scene from Pirates of the Caribbean

Image courtesy Jerry Bruckheimer/Walt Disney Pictures

New Pirates Film Sails Tall

| published June 3, 2017 |

By Maggie Nichols, Thursday Review contributor

As the Los Angeles Times and the New York Times have noted, Baywatch has been a dismal failure so far, and almost from the moment it hit theaters. The big budget TV big screen reboot is falling flat with critics, and flatter with fans, as word spreads through social media and word-of-mouth that the raunchy, fleshy, sunburned retooling fails to elicit many laughs or nor spark intrigue. Some have noted that its only funny moments come in outtakes interspersed into the end credits, which happen to be among the raunchiest.

We should have been warned: even the trailers and marketing promos weren’t funny, a sad omen for a comedy. Like CHIPS before it, this reboot of a decades-old TV show is falling flat. Indeed, Baywatch is foundering at the box office as moviegoers school instead to see Alien: Covenant, or Pirates of the Caribbean: Dead Men Tell No Tales, which topped the weekend—and all of last week’s—receipts. Wonder Woman (which I have not yet seen) may yet topple Pirates over the next week, but Pirates may prove so formidable that it survives the summer near the top.

The Pirates franchise, based almost entirely upon an attraction at Walt Disney's theme parks, has been a treasure trove for years now, a bankable series built upon the starpower and charisma of its principal stars, especially Johnny Depp and Orlando Bloom, but to a lesser degree other stars as well—Geoffrey Rush, Bill Nighy, Kiera Knightly, to name but three.

Dead Men Tell No Tales—part five of the so-called “trilogy"—takes audiences into the Bermuda Triangle, where one of Jack Sparrow's long lost, arch-enemies and maddened, monstrous crew reappear upon the seas with vengeance and mayhem on their minds. This introduces a new villain, Captain Armando Salazar (played with delicious wickedness by Javier Bardem, best known for the humorless icy cold killer-for-hire of No Country For Old Men, and as the achrest-of-arch-villains in the James Bond thriller Skyfall). Dead Men also introduces us to Kaya Scodelario as Carina Smyth (daughter of Hector Barbossa) and Brenton Thwaites as Henry (son of Will Turner).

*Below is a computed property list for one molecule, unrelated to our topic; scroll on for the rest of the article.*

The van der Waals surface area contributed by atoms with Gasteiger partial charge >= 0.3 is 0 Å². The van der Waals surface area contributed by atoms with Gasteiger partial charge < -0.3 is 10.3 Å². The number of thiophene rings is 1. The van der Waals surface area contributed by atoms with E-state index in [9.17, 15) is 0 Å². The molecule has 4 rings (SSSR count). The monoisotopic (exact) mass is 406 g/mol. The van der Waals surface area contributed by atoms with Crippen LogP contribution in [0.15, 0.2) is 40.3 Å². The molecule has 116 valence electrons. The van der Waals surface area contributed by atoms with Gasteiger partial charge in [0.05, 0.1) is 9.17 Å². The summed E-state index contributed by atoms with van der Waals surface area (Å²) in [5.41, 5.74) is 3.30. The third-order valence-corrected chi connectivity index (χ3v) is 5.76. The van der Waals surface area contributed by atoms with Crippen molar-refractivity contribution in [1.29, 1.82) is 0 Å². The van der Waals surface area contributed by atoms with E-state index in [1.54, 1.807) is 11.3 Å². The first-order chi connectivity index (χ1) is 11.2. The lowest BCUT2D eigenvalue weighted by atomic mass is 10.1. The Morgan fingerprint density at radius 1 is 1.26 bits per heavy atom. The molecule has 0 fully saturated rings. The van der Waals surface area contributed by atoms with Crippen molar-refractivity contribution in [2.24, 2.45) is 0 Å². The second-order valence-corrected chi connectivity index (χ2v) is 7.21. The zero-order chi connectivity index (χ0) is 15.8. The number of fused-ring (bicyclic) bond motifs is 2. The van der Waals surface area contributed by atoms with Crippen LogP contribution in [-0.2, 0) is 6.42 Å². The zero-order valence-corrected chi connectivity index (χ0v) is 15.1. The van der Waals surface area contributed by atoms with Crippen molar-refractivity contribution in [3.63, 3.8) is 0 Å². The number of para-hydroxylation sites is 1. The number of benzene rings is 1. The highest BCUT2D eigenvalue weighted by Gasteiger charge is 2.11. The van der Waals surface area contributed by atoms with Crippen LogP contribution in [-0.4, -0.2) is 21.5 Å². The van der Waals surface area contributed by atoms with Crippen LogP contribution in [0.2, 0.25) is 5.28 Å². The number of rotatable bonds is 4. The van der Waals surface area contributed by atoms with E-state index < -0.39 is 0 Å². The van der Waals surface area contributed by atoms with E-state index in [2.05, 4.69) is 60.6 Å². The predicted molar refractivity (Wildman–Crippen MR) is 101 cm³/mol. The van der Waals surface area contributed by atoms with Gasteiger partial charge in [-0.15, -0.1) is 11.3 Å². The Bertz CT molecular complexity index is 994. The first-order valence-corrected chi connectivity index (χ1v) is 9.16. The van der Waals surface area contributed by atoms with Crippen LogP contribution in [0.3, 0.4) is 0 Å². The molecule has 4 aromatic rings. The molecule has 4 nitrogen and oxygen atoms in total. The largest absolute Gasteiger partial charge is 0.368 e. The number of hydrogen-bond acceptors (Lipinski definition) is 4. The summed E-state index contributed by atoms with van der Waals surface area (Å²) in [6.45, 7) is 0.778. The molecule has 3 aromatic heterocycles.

Despite a few critical darts thrown by a few well known movie critics, I liked this Pirates very much—a huge leap above the fourth film in the “trilogy,” and more closely resembling Parts One and Two, generally still considered the two strongest movies of the franchise. And without spoling anything on THAT point, there will most assuredly be a sixth movie—stick around to the end of the seemingly endless credits for the 70 second set-up for Part Six.

It can be impossible to sum up these plots without turning a “short” movie review into a 12 thousand word essay. And what would be the point of that? Either you like the kind of humor and the entertaining visuals now prevalent in the Pirates series, or you do not. Furthermore, either you accept the baroque complexities and superstitions of the old life upon the seas as practiced by pirates, or it seems pointless. Suffice it to say the plot revolves more-of-less around young Henry attempting to find a way to break the dreaded curse imposed upon his father, and possibly break all such seaman’s curses for good. This pits him—after as a prisoner he travels into the Devil’s Triangle—against Captain Salazar, once of the Spanish navy, and his crew of undead pirates. It also means he has to outwit and outmaneuver the always jovial but self-serving Captain Jack Sparrow, aka Johnny Depp, whose adventures and mishaps are always front and center, and always worth a good laugh.

Speaking of laughs: this film avoids at least a few of those incessant sea lore complexities and curses of the previous two movies in the series, and thus concentrates on the comic aspects, elaborate stunts, snappy witticisms, and funny character interactions instead—all while still keeping the big shipboard cannon fire and sword fights intact.

Look for many familiar faces of the crew and cast, along with plenty of references to previous plot devices (in this sense it shares this style with the new Alien), while also introducing a few new faces, including “Uncle Jack,” played by none other than Paul McCartney (McCartney's brief appearance can be likened to Keith Richards' appearance in previous movies). This newest Pirates also sparks a love interest between the young Henry Turner and the young Carina, which also undoubtedly sets us up for more sequels—you can’t just leave them there on that island kissing without a follow-up, as we saw when the young Will left his bride behind as he returned to the sea for seven more years of piraty behavior and bad dental hygiene.

Entertaining, fun, with lots of hearty laughs and pirate-versus-pirate shenanigans. I highly recommend you see this one on a large screen. As always, you can’t go wrong with Johnny Depp at the helm.

Related Thursday Review articles:

Alien Covenant Delivers the Goods; Cameron Dale; Thursday Review; June 2, 2017.

Kong: Skull Island; Cameron Dale; Thursday Review; March 14, 2017.